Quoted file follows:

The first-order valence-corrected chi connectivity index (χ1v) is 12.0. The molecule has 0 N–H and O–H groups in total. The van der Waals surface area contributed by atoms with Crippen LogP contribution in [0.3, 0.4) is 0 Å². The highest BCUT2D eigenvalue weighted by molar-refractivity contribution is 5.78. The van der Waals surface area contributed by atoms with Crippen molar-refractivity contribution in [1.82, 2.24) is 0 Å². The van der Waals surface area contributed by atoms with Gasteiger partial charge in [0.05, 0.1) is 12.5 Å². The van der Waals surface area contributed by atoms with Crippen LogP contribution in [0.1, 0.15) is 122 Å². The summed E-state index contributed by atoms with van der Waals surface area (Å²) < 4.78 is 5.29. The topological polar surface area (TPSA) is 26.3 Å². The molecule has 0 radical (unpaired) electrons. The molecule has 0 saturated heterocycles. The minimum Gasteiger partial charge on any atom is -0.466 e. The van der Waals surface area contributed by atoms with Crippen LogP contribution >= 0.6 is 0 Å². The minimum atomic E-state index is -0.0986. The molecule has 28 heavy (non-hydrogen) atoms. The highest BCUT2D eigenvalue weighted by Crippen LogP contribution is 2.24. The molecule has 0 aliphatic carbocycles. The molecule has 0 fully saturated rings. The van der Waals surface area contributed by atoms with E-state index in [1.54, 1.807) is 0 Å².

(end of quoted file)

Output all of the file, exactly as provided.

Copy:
The first-order valence-corrected chi connectivity index (χ1v) is 12.0. The molecule has 0 N–H and O–H groups in total. The van der Waals surface area contributed by atoms with Crippen LogP contribution in [0.3, 0.4) is 0 Å². The highest BCUT2D eigenvalue weighted by molar-refractivity contribution is 5.78. The van der Waals surface area contributed by atoms with Crippen molar-refractivity contribution in [1.82, 2.24) is 0 Å². The van der Waals surface area contributed by atoms with Gasteiger partial charge in [0.05, 0.1) is 12.5 Å². The van der Waals surface area contributed by atoms with Crippen LogP contribution in [0.1, 0.15) is 122 Å². The summed E-state index contributed by atoms with van der Waals surface area (Å²) < 4.78 is 5.29. The topological polar surface area (TPSA) is 26.3 Å². The molecule has 0 radical (unpaired) electrons. The molecule has 0 saturated heterocycles. The minimum Gasteiger partial charge on any atom is -0.466 e. The van der Waals surface area contributed by atoms with Crippen LogP contribution >= 0.6 is 0 Å². The minimum atomic E-state index is -0.0986. The molecule has 28 heavy (non-hydrogen) atoms. The highest BCUT2D eigenvalue weighted by Crippen LogP contribution is 2.24. The molecule has 0 aliphatic carbocycles. The molecule has 0 fully saturated rings. The van der Waals surface area contributed by atoms with E-state index in [1.54, 1.807) is 0 Å².